To cooperate, the authors maintain, societies require an enemy. (Though no citation is given, I believe they’re referencing noted social psychologist Alan Moore’s seminal monograph, fucking Watchmen.)
What set of priors likely support this bullshit? The authors’ methodological individualism, a liberal foible already mentioned, commits them to a reductionistic picture of society as being derived purely from the workings of logically and ontologically prior individual actors, which of course then requires the aforementioned rationality much beloved of Enlightenment thought. However one feels about his political interventions, which usually don’t strain beyond the immediate “Democrat vs. Republican” spectacle, George Lakoff provides a useful look at how our understanding of reason and rationality has evolved since then:
Philosophy in the Flesh, Introduction posted:
• Reason is not disembodied, as the tradition has largely held, but arises from the nature of our brains, bodies, and bodily experience. This is not just the innocuous and obvious claim that we need a body to reason; rather, it is the striking claim that the very structure of reason itself comes from the details of our embodiment. ...
• Reason is evolutionary, in that abstract reason builds on and makes use of forms of perceptual and motor inference present in “lower” animals. The result is a Darwinism of reason, a rational Darwinism: Reason, even in its most abstract form, makes use of, rather than transcends, our animal nature. ...
• Reason is not “universal” in the transcendent sense; that is, it is not part of the structure of the universe. It is universal, however, in that it is a capacity shared universally by all human beings. What allows it to be shared are the commonalities that exist in the way our minds are embodied.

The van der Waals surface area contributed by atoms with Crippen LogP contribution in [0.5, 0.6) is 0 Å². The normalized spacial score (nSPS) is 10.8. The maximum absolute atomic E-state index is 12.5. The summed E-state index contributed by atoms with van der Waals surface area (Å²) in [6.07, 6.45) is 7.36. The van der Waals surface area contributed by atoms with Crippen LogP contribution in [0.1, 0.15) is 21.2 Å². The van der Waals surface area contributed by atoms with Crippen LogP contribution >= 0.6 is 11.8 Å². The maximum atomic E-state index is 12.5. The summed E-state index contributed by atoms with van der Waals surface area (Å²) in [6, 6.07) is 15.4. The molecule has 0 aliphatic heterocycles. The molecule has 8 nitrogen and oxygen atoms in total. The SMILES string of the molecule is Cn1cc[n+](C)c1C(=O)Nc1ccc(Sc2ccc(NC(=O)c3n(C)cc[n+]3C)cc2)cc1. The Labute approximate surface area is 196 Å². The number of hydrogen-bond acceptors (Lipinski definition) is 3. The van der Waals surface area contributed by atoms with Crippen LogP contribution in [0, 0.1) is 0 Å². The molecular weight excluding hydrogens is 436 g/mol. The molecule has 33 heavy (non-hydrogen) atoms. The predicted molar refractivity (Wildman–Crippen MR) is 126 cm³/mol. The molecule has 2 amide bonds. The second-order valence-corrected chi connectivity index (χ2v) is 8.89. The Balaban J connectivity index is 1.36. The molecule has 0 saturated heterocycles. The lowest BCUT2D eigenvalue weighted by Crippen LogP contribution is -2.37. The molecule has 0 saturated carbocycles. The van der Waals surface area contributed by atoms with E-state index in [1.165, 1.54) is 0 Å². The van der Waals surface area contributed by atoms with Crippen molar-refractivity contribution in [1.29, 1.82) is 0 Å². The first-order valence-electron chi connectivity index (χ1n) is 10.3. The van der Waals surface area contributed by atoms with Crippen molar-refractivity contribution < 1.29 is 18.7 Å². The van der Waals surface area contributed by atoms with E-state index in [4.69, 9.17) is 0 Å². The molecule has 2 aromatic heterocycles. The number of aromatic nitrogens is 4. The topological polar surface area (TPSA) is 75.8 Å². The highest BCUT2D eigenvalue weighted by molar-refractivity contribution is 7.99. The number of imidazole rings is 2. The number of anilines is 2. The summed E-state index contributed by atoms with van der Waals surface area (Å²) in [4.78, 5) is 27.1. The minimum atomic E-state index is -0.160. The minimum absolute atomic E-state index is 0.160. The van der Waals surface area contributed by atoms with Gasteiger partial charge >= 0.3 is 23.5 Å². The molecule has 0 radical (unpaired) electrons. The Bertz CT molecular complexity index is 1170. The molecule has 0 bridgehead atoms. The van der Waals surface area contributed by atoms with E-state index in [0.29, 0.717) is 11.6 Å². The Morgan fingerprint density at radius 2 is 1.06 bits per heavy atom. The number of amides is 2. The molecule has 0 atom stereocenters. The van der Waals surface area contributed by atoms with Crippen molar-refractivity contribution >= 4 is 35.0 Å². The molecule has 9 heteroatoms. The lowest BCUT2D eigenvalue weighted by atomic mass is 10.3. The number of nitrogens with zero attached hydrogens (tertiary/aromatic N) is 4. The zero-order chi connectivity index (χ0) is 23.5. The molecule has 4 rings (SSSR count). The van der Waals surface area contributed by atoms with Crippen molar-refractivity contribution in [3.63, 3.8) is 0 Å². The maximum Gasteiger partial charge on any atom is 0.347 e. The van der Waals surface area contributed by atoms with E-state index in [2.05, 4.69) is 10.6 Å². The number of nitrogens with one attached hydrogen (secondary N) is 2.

• Reason is not completely conscious, but mostly unconscious.
• Reason is not purely literal, but largely metaphorical and imaginative.
• Reason is not dispassionate, but emotionally engaged.
Above all, reason is deeply contextual, and our context for reason is society. Whatever role in-group belonging actually plays in cognitive development, an even more fundamental part of being human is our incredible elasticity, adapting on the basis of social structure in a huge variety of ways. The base natural developments of the mind are to no small extent tempered by our systems of relations. The mere existence of the former has no normative implication for the mores generated by the latter. To wit, we become humans through our socialization; even our limited experience with “feral” or otherwise unsocialized humans makes this abundantly clear. Human beings, in any form we recognize, are constituted by society, and reproduce that society in turn, in ever-changing fashion.
As social scientists, Colgan and Keohane ought to be aware that extrapolating from a notion in developmental psychology (a field outside their specialty in the first place) to the whole of society is at the least a fallacy of composition — even in their own philosophical tradition, riven with bullshit as it is. There is no excuse for such sloppy thought, especially when they’re mistaking for a positive something that manifests as social pathology. One need not belabor how othering became ideological bedrock for colonialism, to say nothing of Auschwitz.
Yet it must also be said: They are correct to suggest that othering is a crucial element of the present state of world affairs. The trouble is, it doesn’t seem to occur to them to wonder whether there might be something inherently wrong with a social order that reinforces this, or why the broad solidarity of thoroughgoing internationalism is virtually impossible under capitalism, steered as it is by the competition of national capitals.